AR: Humanities major was a very open-ended major. Everyone told me prior to college that “you will have to narrow it down and pick something to major in.” And I was like “I’m going to pick the one major I don’t have to do that.” Everything I studied influenced my writing and still does, literally and figuratively. The play tender of you too, concerns this woman Frances Willard, a historical figure from the Woman’s Christian Temperance Movement, who I learned about in a class I took about Queer history. I was so obsessed with her, I couldn’t handle it, so I had to write about it […] till it became a play. I think inspirations can come from whatever you think is fascinating. My advice would be, if you are obsessed with something, go into your obsession. Don’t worry about limiting yourself in any way, it’s all connected because it’s you—you are the one pursuing it […].
ZJL: You are extremely productive as one of the emerging young playwrights in the theatrical world with seven extraordinary plays written and completed already. Where do you get your inspiration and what is the writing process like for you?
AR: This is such a weird answer, but really my feelings […]. Sometimes I feel I can’t figure something out, The only way to get it out of my system is to write a play about it. My writing process is very non-linear, I have a google doc of play ideas, every time I have some ideas for a play I just write it there, slowly things start to emerge. I don’t usually have an outline, I just start writing and it’s usually pretty bad. There are a lot of scenes, but nothing really makes sense. Slowly over time, by writing, something emerges, maybe this is the plot of the play. It is frustrating that I write a lot more than what ends up in it. My partner calls it “side-writing[…].” For Ministers of Loneliness, I wrote a play that is sort of called that. [I later thought,] “Well that’s wrong” except for one character, I’m keeping him, but completely got rid of it [everything else]. My writing process is very all over the map, and it just kinds of comes together in a way that feels very satisfying and very frustrating at the same time. I always envy people who have an outline and follow it, and then the play is done […].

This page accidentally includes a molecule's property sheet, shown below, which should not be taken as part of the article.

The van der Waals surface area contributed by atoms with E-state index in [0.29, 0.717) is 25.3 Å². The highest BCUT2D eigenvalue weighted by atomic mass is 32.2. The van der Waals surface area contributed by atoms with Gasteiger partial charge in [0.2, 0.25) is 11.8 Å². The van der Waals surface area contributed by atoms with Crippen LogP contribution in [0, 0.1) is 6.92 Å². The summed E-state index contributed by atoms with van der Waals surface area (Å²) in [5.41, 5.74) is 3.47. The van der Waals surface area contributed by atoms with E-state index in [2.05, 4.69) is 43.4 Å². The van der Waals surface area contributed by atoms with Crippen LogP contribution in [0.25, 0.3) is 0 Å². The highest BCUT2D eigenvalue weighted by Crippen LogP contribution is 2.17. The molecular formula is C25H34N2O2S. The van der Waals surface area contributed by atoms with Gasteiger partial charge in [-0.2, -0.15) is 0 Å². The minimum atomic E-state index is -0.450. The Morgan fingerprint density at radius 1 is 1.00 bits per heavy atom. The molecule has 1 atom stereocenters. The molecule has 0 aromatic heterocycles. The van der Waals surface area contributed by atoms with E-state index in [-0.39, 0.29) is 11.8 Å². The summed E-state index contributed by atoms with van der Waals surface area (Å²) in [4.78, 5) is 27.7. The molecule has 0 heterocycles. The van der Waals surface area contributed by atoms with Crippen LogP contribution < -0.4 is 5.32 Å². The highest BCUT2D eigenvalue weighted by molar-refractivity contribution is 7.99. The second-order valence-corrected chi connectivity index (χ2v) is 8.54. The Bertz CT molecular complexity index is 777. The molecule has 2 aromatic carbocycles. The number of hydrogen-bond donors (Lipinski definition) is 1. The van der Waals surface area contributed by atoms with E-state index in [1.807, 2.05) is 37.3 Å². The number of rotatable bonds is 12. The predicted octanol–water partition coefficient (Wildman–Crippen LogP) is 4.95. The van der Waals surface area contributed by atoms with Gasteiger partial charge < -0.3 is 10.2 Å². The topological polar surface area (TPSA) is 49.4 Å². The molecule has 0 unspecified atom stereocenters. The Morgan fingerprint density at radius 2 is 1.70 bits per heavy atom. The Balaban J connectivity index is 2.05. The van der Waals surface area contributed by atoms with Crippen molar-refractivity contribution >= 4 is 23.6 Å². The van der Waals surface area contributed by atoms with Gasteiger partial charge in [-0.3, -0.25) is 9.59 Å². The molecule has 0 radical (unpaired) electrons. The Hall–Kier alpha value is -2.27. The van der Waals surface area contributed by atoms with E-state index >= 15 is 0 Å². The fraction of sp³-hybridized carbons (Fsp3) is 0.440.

Sometimes I’m blessed when a big sense of structure emerges early on, but sometimes I try really hard to listen to my impulses, and that’s where they all come from. With tender of you too, the first scene I wrote in that play was right in the middle of it. I don’t know why, but that was the scene that felt the clearest to me. Everyone has a different process, and people should do whatever they want. […] Just go for it, I try to make it as close to my brain as I can. I write on the subway, whenever [I am] lucky enough to have an idea.
ZJL: Also I noticed in Tender of You Too, none of the words in the title of the play are capitalized, is that intentional and why?
AR: Yes, it is! I’m so happy you asked that question. Basically, that play has a lot of different letters, and people write to each other in it, “tender of you” is a phrase they use in it (those letters). I want it to be lower-cased because it’s in the letters […].
ZJL: The End of Mermaids was your first immersive theatrical creation. What inspired you to try immersive theatre and how does that differ from any other works you had done at that point?
AR: […] There’s this place in Florida, called Weeki Wachee. It’s basically a mermaid theme park. I was obsessed with it […]. I cannot stop thinking about this freaky place where women dress up as mermaids, and also children come to see the shows. The best way to represent that is as immersively as you can—let’s bring the people into that world and bring them into that theme park. If we had a million-dollar budget it could be so fun—with all the water. We were thinking of a much cheaper way to represent water. That was cool, too, to think about it creatively. We ended up using these strings of beads, basically. The lighting designer figured out a way to light them, so they looked like they were shimmering and moving. I really could not have thought of that. It really did look like water […].
ZJL: I understand that Ministers of Loneliness was your second immersive theatre works, but unlike The End of Mermaids, a comedy, this one is a drama with a cast ranging from 7-107 members. What inspired you to create the piece and how does it differ from your first immersive play (The End of Mermaids)?
AR: What inspired me was I think it would be really cool if this play was actually different every time it was produced. This is one of the cool things about plays. […] In my opinion, a play that is produced many times, I would like it to be different every time. If it’s just going to be the same every single time, where is the fun in that? You may as well feel different. I wanted the ensemble to be whoever you feel wants to be included in this play should be in it. If it’s 100 people, great. If it’s just these four people, we can make that work, too […].